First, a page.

Published Oct 19, 2023
Javier E. Balasquide was appointed as an immigration judge in July 2006. He received a bachelor of arts degree in 1988 from the University of Delaware and a juris doctorate in 1991 from the Interamerican University School of Law. From March 2003 to July 2006, Judge Balasquide served as chief counsel at Immigration and Customs Enforcement, Department of Homeland Security, in Arlington, Va. From February 1999 to March 2003, he served at the former Immigration and Naturalization Service (INS) in Arlington and Falls Church, Va., in various capacities: from June 2002 to March 2003, as district counsel; from September 2000 to June 2002, as appellate counsel; and from February 1999 to September 2000, as assistant district counsel. Judge Balasquide served as an assistant district counsel with the INS in Miami, from November 1991 to February 1999. Judge Balasquide joined the Department of Justice in 1991 through the Attorney General�s Honor Program. He is a member of the Puerto Rico Bar.
Detailed data on decisions by Judge Balasquide were examined for the period covering fiscal years 2018 through 2023. During this period, court records show that Judge Balasquide decided 1216 asylum claims on their merits. Of these, he granted asylum for 243, granted 3 other types of relief, and denied relief to 970. Converted to percentage terms, Balasquide denied 79.8 percent and granted 20.2 percent of asylum cases (including forms of relief other than asylum).
Figure 1 provides a comparison of Judge Balasquide's denial rate each fiscal year over this recent period. (Rates for years with less than 25 decisions are not shown.)
Compared to Judge Balasquide's denial rate of 79.8 percent, Immigration Court judges across the country denied 60.6 percent of asylum claims during this same period. Judges at the Miami Immigration Court where Judge Balasquide decided these cases denied asylum 85.3 percent of the time. See Figure 2.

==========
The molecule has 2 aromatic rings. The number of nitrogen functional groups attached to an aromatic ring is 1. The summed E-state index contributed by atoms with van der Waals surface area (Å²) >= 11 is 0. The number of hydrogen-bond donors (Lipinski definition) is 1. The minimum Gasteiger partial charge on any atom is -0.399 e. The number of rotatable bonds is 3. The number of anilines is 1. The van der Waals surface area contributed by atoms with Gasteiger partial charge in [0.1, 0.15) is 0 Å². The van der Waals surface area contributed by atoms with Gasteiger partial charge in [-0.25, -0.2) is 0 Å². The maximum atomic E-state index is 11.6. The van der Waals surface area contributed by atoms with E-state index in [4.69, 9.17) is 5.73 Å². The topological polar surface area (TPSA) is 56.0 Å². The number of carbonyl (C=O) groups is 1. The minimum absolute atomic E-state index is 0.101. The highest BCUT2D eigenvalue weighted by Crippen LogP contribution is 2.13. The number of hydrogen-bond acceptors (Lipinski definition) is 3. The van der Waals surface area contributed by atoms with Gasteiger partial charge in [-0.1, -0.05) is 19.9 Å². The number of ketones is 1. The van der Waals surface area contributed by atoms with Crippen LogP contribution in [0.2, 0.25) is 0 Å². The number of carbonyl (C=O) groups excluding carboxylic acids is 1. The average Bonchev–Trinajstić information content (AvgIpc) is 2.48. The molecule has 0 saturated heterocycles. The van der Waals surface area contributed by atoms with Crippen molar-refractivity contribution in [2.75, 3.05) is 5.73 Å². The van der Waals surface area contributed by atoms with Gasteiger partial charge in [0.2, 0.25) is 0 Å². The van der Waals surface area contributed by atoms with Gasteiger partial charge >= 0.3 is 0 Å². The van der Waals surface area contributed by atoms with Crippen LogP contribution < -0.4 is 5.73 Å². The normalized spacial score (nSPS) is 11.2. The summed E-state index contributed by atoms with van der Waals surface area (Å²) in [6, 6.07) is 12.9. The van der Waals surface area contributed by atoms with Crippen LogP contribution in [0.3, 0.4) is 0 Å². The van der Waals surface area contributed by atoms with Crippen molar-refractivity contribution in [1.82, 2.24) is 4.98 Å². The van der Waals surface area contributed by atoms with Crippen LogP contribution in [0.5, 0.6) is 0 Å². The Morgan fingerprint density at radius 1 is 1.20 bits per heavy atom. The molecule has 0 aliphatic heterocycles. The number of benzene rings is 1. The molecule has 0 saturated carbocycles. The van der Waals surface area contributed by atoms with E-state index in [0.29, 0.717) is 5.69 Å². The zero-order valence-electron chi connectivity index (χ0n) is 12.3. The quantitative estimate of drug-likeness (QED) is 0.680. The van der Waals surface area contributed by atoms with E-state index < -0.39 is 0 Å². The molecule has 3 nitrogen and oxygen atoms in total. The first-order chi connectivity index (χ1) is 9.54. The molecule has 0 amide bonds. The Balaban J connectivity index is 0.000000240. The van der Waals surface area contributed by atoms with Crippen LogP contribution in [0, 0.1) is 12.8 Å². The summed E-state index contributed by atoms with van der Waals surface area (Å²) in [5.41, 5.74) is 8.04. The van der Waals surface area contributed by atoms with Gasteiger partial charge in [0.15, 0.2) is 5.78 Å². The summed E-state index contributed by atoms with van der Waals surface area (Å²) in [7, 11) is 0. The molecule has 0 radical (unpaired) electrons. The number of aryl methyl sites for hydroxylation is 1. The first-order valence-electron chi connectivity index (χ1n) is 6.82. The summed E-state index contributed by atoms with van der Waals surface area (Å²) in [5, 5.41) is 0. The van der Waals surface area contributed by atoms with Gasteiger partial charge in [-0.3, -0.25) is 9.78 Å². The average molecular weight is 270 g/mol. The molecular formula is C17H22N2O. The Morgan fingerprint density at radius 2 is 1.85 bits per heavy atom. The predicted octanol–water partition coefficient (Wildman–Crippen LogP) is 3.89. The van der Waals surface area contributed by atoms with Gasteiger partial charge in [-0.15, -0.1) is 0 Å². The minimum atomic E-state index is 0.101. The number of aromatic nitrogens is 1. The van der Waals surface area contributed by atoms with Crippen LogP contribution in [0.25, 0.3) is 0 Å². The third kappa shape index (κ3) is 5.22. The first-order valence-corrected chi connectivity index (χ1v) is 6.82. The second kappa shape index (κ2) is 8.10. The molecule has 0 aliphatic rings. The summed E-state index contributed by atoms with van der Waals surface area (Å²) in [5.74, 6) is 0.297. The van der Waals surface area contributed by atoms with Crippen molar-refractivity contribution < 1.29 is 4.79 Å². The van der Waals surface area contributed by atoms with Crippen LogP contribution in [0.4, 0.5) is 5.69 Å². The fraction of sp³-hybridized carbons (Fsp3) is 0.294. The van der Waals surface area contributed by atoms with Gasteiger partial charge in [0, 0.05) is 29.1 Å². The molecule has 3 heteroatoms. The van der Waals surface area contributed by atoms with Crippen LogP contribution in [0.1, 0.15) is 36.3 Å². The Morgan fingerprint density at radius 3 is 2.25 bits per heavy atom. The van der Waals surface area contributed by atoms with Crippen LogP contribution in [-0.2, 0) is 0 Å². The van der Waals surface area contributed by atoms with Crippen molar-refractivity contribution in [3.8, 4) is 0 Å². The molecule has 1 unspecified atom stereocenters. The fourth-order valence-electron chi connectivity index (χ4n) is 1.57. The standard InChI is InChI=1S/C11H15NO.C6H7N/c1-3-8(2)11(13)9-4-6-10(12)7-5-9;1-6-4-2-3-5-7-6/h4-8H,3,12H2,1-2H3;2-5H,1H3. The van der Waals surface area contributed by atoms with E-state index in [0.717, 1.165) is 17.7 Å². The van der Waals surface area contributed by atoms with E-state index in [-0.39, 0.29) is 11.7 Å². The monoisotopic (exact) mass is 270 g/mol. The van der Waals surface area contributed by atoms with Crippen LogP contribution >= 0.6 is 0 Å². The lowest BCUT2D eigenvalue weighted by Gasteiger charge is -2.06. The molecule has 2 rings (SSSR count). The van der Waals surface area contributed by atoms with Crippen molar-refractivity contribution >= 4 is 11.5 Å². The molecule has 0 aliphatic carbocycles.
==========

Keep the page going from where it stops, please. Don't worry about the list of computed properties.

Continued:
Judge Balasquide's asylum grant and denial rates are compared with other judges serving on the same court in this table. Note that when an Immigration Judge serves on more than one court during the same period, separate Immigration Judge reports are created for any Court in which the judge rendered at least 100 asylum decisions.
Although denial rates are shaped by each Judge's judicial philosophy, denial rates are also shaped by other factors, such as the types of cases on the Judge's docket, the detained status of immigrant respondents, current immigration policies, and other factors beyond an individual Judge's control. For example, TRAC has previously found that legal representation and the nationality of the asylum seeker are just two factors that appear to impact asylum decision outcomes.
The composition of cases may differ significantly between Immigration Courts in the country. Within a single Court when cases are randomly assigned to judges sitting on that Court, each Judge should have roughly a similar composition of cases given a sufficient number of asylum cases. Then variations in asylum decisions among Judges on the same Immigration Court would appear to reflect, at least in part, the judicial philosophy that the Judge brings to the bench. However, if judges within a Court are assigned to specialized dockets or hearing locations, then case compositions are likely to continue to differ and can contribute to differences in asylum denial rates.
When asylum seekers are not represented by an attorney, almost all of them (80%) are denied asylum. In contrast, a significantly higher proportion of represented asylum seekers are successful. In the case of Judge Balasquide, 9.6% were not represented by an attorney. See Figure 3. For the nation as a whole, about 15.7% of asylum seekers are not represented.
Asylum seekers are a diverse group. Over one hundred different nationalities had at least one hundred individuals claiming asylum decided during this period. As might be expected, immigration courts located in different parts of the country tend to have proportionately larger shares from some countries than from others. And, given the required legal grounds for a successful asylum claim, asylum seekers from some nations tend to be more successful than others.
The largest group of asylum seekers appearing before Judge Balasquide came from Guatemala. Individuals from this country made up 39.2% of his caseload. Other nationalities in descending order of frequency appearing before Judge Balasquide were: Honduras (26.6%), El Salvador (7.9%), Haiti (6.8%), Nicaragua (4.4%). See Figure 4.
In the nation as a whole during this same period, major nationalities of asylum seekers, in descending order of frequency, were El Salvador (16.6%), Guatemala (15.1%), Honduras (13.8%), Mexico (9.2%), China (6.8%), India (5.1%), Venezuela (3.2%), Ecuador (3.1%), Cuba (2.4%), Nicaragua (2.3%), Brazil (2.0%), Colombia (1.4%), Cameroon (1.4%).